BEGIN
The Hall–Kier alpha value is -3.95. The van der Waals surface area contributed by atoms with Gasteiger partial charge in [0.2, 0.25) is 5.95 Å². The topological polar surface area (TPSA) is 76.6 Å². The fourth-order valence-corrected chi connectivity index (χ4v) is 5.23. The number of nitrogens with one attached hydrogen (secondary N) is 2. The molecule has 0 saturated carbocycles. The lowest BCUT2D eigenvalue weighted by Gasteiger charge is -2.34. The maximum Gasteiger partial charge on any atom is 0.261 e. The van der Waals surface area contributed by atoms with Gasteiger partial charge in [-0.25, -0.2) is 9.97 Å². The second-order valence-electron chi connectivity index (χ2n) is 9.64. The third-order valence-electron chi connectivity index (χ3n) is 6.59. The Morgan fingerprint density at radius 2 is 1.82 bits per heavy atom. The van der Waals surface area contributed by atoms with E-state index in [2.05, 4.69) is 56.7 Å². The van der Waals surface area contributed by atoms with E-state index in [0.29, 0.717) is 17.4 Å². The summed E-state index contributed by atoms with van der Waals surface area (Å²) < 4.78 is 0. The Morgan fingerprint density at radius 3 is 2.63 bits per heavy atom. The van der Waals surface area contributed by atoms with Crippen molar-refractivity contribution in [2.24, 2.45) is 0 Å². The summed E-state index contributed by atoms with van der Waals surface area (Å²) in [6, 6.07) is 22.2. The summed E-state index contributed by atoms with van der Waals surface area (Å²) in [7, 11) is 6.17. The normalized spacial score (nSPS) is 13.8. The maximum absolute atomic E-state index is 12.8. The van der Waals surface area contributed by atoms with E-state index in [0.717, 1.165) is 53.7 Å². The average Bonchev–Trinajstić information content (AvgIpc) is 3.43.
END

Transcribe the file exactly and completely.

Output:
The Hall–Kier alpha value is -3.95. The van der Waals surface area contributed by atoms with Gasteiger partial charge in [0.2, 0.25) is 5.95 Å². The topological polar surface area (TPSA) is 76.6 Å². The fourth-order valence-corrected chi connectivity index (χ4v) is 5.23. The number of nitrogens with one attached hydrogen (secondary N) is 2. The molecule has 0 saturated carbocycles. The lowest BCUT2D eigenvalue weighted by Gasteiger charge is -2.34. The maximum Gasteiger partial charge on any atom is 0.261 e. The van der Waals surface area contributed by atoms with Gasteiger partial charge in [-0.25, -0.2) is 9.97 Å². The second-order valence-electron chi connectivity index (χ2n) is 9.64. The third-order valence-electron chi connectivity index (χ3n) is 6.59. The Morgan fingerprint density at radius 2 is 1.82 bits per heavy atom. The van der Waals surface area contributed by atoms with E-state index in [2.05, 4.69) is 56.7 Å². The van der Waals surface area contributed by atoms with E-state index in [0.29, 0.717) is 17.4 Å². The summed E-state index contributed by atoms with van der Waals surface area (Å²) < 4.78 is 0. The Morgan fingerprint density at radius 3 is 2.63 bits per heavy atom. The van der Waals surface area contributed by atoms with Crippen molar-refractivity contribution in [2.24, 2.45) is 0 Å². The summed E-state index contributed by atoms with van der Waals surface area (Å²) in [6, 6.07) is 22.2. The summed E-state index contributed by atoms with van der Waals surface area (Å²) in [7, 11) is 6.17. The normalized spacial score (nSPS) is 13.8. The maximum absolute atomic E-state index is 12.8. The van der Waals surface area contributed by atoms with E-state index in [0.717, 1.165) is 53.7 Å². The average Bonchev–Trinajstić information content (AvgIpc) is 3.43.